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CBP may consider closing more ports earlier

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NORTH DAKOTA (WDAZ-TV) -- More Border Crossings.

Keeping border crossings open are no longer just a problem for Minnesotans.

A North Dakota fishing hub could soon feel the effects.

WDAZ's Kenneth Chase explains why Customs and Border Protection says additional ports of entry could be in jeopardy.

The latest numbers available from the U.S. Department of Transportation say three ports near Devils Lake have thirty or fewer cars coming through each day, some at just a handful.

And earlier this week, Customs and Border Protection Officials told a Minnesota crowd these ports could be next.

Lucas Wakefield, Ramsey County Commissioner, "That could stifle some of the tourism coming into North Dakota from Manitoba and those areas."

Fishing is a way of life in Devils Lake.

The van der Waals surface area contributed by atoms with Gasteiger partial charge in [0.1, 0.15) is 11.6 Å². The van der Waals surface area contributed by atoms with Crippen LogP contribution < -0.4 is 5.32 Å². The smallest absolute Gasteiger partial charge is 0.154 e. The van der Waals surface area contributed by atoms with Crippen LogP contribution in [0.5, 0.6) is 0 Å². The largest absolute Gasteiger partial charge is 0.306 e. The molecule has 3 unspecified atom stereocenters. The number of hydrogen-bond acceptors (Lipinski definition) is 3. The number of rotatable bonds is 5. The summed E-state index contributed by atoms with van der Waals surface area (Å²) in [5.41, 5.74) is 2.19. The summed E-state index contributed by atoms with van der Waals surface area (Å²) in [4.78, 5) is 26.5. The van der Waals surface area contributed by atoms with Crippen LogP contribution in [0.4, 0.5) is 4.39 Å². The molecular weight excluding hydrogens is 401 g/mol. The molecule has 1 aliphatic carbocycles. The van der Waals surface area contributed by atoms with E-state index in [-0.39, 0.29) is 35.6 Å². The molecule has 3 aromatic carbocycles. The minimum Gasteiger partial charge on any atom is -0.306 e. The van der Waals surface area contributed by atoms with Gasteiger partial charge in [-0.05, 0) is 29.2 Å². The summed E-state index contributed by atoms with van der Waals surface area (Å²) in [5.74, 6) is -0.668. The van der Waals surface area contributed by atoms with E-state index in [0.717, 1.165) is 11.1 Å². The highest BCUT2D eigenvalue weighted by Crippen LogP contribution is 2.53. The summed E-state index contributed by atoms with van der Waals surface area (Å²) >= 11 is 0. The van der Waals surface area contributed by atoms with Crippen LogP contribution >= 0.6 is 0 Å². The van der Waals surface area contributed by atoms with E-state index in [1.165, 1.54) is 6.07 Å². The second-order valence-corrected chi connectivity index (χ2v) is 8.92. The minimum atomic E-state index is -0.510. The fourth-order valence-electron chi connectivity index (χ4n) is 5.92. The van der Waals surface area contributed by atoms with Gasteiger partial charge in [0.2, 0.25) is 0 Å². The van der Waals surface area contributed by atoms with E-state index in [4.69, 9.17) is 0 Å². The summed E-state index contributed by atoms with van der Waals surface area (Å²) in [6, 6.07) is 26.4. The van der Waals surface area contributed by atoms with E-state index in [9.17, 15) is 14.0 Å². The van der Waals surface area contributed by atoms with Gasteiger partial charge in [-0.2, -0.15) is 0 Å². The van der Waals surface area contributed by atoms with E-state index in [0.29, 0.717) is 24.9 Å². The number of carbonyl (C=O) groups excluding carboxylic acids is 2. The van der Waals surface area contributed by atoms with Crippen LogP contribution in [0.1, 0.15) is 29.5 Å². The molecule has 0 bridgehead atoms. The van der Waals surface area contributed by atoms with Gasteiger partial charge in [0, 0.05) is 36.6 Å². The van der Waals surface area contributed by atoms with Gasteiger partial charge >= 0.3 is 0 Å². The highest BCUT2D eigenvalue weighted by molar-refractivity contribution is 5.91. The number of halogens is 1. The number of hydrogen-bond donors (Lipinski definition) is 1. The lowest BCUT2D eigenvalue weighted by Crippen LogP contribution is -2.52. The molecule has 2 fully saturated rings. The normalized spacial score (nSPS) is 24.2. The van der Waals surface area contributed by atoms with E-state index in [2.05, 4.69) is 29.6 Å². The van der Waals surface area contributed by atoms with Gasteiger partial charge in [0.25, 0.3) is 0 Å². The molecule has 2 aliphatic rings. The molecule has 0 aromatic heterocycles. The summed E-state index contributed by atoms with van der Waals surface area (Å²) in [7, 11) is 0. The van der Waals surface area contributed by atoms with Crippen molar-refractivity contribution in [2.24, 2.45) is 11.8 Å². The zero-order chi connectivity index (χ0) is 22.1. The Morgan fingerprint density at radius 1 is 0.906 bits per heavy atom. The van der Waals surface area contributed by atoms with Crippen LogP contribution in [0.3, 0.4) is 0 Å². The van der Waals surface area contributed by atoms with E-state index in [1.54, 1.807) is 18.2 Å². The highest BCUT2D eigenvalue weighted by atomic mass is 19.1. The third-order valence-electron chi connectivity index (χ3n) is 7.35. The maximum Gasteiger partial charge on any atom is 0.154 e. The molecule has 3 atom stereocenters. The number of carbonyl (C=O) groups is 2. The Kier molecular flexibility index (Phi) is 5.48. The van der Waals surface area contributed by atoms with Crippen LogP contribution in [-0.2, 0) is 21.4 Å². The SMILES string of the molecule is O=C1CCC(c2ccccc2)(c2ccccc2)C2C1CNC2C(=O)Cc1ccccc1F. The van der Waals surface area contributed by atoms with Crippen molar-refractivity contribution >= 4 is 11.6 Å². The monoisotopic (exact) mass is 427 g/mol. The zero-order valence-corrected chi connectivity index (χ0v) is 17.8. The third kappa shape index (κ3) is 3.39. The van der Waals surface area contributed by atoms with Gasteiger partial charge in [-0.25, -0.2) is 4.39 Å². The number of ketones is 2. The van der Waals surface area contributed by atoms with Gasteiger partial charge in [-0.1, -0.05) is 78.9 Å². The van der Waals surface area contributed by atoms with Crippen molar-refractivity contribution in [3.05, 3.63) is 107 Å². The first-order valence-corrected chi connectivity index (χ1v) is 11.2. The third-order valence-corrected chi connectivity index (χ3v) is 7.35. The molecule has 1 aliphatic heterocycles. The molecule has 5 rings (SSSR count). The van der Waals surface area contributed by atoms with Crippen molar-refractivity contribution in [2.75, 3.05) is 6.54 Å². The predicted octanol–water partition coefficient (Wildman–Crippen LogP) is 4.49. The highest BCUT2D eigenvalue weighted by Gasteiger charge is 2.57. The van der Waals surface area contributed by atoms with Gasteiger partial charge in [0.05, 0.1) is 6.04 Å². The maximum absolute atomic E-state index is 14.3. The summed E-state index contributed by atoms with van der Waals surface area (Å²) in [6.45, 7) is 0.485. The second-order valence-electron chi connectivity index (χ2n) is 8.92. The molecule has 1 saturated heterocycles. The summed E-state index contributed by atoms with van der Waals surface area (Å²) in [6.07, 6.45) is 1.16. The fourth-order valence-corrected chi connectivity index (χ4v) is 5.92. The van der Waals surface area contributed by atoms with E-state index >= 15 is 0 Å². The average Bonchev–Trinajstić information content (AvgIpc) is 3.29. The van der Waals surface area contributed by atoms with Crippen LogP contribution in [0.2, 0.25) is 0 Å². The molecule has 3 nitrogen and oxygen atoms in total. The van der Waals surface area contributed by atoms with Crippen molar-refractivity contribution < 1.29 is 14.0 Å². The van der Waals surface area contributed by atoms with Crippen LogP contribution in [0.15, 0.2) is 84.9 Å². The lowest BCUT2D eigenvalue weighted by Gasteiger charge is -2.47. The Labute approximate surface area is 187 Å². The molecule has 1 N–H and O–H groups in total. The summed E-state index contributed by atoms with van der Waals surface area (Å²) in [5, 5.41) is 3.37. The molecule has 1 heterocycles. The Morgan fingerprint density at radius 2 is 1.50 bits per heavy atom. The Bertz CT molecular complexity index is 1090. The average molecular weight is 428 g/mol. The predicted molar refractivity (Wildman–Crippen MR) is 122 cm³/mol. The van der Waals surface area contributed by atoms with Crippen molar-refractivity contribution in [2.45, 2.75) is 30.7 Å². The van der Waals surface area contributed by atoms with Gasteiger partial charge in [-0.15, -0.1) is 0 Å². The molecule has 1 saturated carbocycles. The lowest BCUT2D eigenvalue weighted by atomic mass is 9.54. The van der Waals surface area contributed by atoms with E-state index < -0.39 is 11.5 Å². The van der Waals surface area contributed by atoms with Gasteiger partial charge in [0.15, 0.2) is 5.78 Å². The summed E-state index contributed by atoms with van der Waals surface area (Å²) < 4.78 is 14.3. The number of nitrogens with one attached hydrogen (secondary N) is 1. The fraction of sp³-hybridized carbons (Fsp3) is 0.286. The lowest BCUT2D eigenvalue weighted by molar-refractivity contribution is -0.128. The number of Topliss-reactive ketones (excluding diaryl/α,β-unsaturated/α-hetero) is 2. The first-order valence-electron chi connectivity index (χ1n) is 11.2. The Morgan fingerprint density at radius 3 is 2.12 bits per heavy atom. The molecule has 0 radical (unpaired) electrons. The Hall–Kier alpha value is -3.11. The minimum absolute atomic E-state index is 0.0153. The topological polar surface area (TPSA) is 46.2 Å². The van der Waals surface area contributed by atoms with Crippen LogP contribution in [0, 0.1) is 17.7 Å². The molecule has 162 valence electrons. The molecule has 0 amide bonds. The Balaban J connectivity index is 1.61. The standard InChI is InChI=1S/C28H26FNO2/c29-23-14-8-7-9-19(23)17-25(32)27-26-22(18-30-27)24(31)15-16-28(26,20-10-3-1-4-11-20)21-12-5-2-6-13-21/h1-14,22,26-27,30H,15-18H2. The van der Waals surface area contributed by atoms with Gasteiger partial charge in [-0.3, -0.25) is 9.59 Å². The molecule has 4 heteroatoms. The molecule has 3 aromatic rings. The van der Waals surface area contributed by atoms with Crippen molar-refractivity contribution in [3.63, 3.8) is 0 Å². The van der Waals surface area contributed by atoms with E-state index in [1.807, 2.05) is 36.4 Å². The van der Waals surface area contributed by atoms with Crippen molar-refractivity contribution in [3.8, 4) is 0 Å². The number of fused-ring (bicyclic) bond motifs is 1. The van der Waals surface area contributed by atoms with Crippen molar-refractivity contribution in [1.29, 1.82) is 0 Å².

"Canadian tourism is certainly a part of that and so I think that moving forward we need to be looking for ways to increase access," says Wakefield.

But as CBP looks to move resources from busier ports in Minnesota, some say the feds should take a closer look in North Dakota.

A reduction in hours could result in cutting off access to the Lake Region.

"It's akin to turning a thoroughfare street into a cul de sac. And then wondering why there would be fewer vehicles moving through that area," says Wakefield.

But CBP says there is no easy solution and they're having a tough time hiring staff to man ports in North Dakota.

About 1 in 100 applicants have a shot at becoming part of the team.

"It was difficult to incentivize people to go, quality people especially to go and staff those portals in the middle of nowhere simply by paying them extra to do so," says Wakefield.

As the feds, "It's really important that we take a really close eye on what the potential drawbacks of a decision like that is versus the benefits of costs savings for the federal government," says Wakefield.